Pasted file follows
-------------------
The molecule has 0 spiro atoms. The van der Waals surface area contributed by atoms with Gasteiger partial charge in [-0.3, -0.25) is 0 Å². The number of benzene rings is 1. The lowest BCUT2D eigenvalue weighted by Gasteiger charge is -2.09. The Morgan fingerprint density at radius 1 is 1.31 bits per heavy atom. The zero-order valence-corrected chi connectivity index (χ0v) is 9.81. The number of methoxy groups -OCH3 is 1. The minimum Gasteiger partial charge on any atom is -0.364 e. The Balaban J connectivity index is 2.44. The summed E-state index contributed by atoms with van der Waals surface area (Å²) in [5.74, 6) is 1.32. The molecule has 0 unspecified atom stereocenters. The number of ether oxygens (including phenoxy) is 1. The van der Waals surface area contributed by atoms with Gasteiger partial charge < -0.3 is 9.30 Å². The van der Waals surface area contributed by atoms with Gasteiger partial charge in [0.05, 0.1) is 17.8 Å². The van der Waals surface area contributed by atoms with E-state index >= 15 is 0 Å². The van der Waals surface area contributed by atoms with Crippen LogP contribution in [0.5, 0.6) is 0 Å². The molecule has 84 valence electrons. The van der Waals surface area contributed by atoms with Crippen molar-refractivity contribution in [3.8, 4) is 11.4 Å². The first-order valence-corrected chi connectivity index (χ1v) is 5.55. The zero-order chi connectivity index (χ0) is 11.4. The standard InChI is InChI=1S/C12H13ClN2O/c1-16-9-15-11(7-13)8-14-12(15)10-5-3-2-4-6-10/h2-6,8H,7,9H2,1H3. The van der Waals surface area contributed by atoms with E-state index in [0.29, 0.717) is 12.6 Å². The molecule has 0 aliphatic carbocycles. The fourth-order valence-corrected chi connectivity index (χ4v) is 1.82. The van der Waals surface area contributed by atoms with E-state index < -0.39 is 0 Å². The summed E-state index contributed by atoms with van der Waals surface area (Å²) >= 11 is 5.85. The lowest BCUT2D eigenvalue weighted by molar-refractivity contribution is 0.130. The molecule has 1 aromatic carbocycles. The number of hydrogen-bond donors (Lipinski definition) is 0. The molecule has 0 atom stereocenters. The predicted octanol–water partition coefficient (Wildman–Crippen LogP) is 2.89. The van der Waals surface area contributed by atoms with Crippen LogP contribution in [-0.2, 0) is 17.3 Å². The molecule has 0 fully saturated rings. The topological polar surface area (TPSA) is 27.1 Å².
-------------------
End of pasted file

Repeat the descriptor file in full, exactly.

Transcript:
The molecule has 0 spiro atoms. The van der Waals surface area contributed by atoms with Gasteiger partial charge in [-0.3, -0.25) is 0 Å². The number of benzene rings is 1. The lowest BCUT2D eigenvalue weighted by Gasteiger charge is -2.09. The Morgan fingerprint density at radius 1 is 1.31 bits per heavy atom. The zero-order valence-corrected chi connectivity index (χ0v) is 9.81. The number of methoxy groups -OCH3 is 1. The minimum Gasteiger partial charge on any atom is -0.364 e. The Balaban J connectivity index is 2.44. The summed E-state index contributed by atoms with van der Waals surface area (Å²) in [5.74, 6) is 1.32. The molecule has 0 unspecified atom stereocenters. The number of ether oxygens (including phenoxy) is 1. The van der Waals surface area contributed by atoms with Gasteiger partial charge < -0.3 is 9.30 Å². The van der Waals surface area contributed by atoms with Gasteiger partial charge in [0.05, 0.1) is 17.8 Å². The van der Waals surface area contributed by atoms with E-state index >= 15 is 0 Å². The van der Waals surface area contributed by atoms with Crippen LogP contribution in [0.5, 0.6) is 0 Å². The molecule has 84 valence electrons. The van der Waals surface area contributed by atoms with Crippen molar-refractivity contribution in [3.8, 4) is 11.4 Å². The first-order valence-corrected chi connectivity index (χ1v) is 5.55. The zero-order chi connectivity index (χ0) is 11.4. The standard InChI is InChI=1S/C12H13ClN2O/c1-16-9-15-11(7-13)8-14-12(15)10-5-3-2-4-6-10/h2-6,8H,7,9H2,1H3. The van der Waals surface area contributed by atoms with E-state index in [0.29, 0.717) is 12.6 Å². The molecule has 0 aliphatic carbocycles. The fourth-order valence-corrected chi connectivity index (χ4v) is 1.82. The van der Waals surface area contributed by atoms with E-state index < -0.39 is 0 Å². The summed E-state index contributed by atoms with van der Waals surface area (Å²) >= 11 is 5.85. The lowest BCUT2D eigenvalue weighted by molar-refractivity contribution is 0.130. The molecule has 1 aromatic carbocycles. The number of hydrogen-bond donors (Lipinski definition) is 0. The molecule has 0 atom stereocenters. The predicted octanol–water partition coefficient (Wildman–Crippen LogP) is 2.89. The van der Waals surface area contributed by atoms with Crippen LogP contribution in [-0.2, 0) is 17.3 Å². The molecule has 0 fully saturated rings. The topological polar surface area (TPSA) is 27.1 Å².